mark toland mind reader

Where I've Been

It’s been about 4 months since my last Thursday Thoughts post, but I’m back!

Honestly, I needed a break. Writing each week was starting to feel like a chore. I was burnt out and overworked. And I didn’t feel inspired like I want to be. But, I've been missing posting these and, deep down, I knew it was only a matter of time before I couldn't resist getting back on the grind.

So, here’s what I’ve been up to:

• I’ve been getting closer to my 10,000 hours - 10 minutes at a time. I have a super-focused approach to improving my script, performance, and creative ideas. (If there’s enough interest, I could turn that into a future post.)

• I was invited to perform at the Orlando Fringe Winter Mini Fest back in January. Both of my shows had packed houses and I even won a small award at the end of the weekend. (I won 12 awards at 12 festivals in just under 2 years, but it’ll probably be my last fringe festival for a while. It’s been a fun ride, I just need to focus on some other projects for a while.)

• I did a show in Dubai. It was my first time in the Middle East, but I made the most of it. I saw the Burj Khalifa, the Palm Jumeirah Island, Atlantis, the Burj Al Arab Jumeirah, the Dubai Mall, visited a mosque, and did nothing but eat amazing food. I can’t wait to go back.

• I just did a couple TV spots for Windy City Live and Good Day Chicago. Check out the WCL clip below!

• I was also on the Bill & Wendy Show on WGN Radio. It was super fun!

• After MIND READER won a Chicago Theatre Award last year, the Chicago Magic Lounge asked me to be their artist-in-residence this summer. The show just started this month and I’ll be performing there every Wednesday through the end of June. (Get your tickets here.)

Photo by Trainman Photography

Photo by Trainman Photography

• Also, I just announced my other show dates through the end of the summer. I’ll be performing six shows a week for six weeks at Liberty Magic in Pittsburgh, PA. (Tickets available here.)

• I haven’t really been going on social media much. Chances are you probably clicked this link on facebook or twitter, but that’s only because it automatically posts to those networks for me. I’m not going to see or respond to your comments there, so if you have something to say please comment below this post or send me an e-mail.

• I’ve been taking time for myself. To get through the miserable Chicago winter I’ve been running and working out more. I ran the Shamrock Shuffle 8K last month and am working towards a 10K next month. I took some trips to Los Angeles, San Diego, and Las Vegas. And, I just finished the second season of The OA in time for the NBA Playoffs to start.

• Finally, I’ve been searching for more mystery. More on that next week.

It’s great to be back. See you in my audience soon?



Thank you for reading. If you enjoyed this article, please consider joining my "Thursday Thoughts" mailing list. It's the best way to make sure you never miss a post. No spam, just a new thought shared with you every Thursday. Click here to sign up.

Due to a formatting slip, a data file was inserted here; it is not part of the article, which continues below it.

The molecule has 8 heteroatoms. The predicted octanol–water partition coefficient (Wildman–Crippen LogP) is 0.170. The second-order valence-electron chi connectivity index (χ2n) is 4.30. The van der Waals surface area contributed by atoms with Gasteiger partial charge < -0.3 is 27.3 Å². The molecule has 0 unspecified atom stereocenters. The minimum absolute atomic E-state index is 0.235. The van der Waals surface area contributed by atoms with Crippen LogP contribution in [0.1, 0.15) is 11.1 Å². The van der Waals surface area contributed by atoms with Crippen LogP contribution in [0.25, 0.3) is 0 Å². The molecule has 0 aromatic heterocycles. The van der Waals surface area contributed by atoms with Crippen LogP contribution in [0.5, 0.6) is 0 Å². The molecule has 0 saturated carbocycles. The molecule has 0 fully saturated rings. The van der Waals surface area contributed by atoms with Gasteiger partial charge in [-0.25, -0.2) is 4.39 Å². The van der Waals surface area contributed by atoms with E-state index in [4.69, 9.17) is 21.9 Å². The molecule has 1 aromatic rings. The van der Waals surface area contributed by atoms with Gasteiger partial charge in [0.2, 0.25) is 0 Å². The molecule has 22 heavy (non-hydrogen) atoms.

Connection

Something I struggle with a lot is where my chosen profession fits in the world. At best it seems entertaining and at worst it feels silly and trite. But there’s one thing I keep coming back to that keeps me from quitting. 

Connection.

The key to my success as an entertainer has been finding a way to connect with my audiences. I’m not talking about laughter or applause. That’s definitely important and I want those things, too, but I’m talking about something more specific.

When I connect with an audience member it means that they saw themselves in my work. It means they found some kind of underlying message or truth that resonated with them more than any mind reading demonstration ever could.

It’s taken me years to realize this, but once I did I’ve felt more fulfilled and more successful in my career than I ever did before.

Think about it. I bet that your favorite movie or book or song probably connects with you in an utterly profound and personal way. It may have a beautiful melody or a hilarious plot, but the truth is you probably found yourself saying “That is so true!” or “I thought I was the only person who felt that way!”

That’s what connection is all about.

The best inspiration for what I do never comes from within the confines of my art. Rather, I look outside my discipline to find people (much smarter than myself) with ideas that apply to my chosen art form, too. The great thing about seeking inspiration is that the answers you seek are already there - you just have to keep looking.

And I’ve been looking in some really unique places.

Legendary choreographer and dancer Martha Graham has a great interview where she talks about connection. It’s worth a watch just to hear her perfectly sum up why art matters and is so important.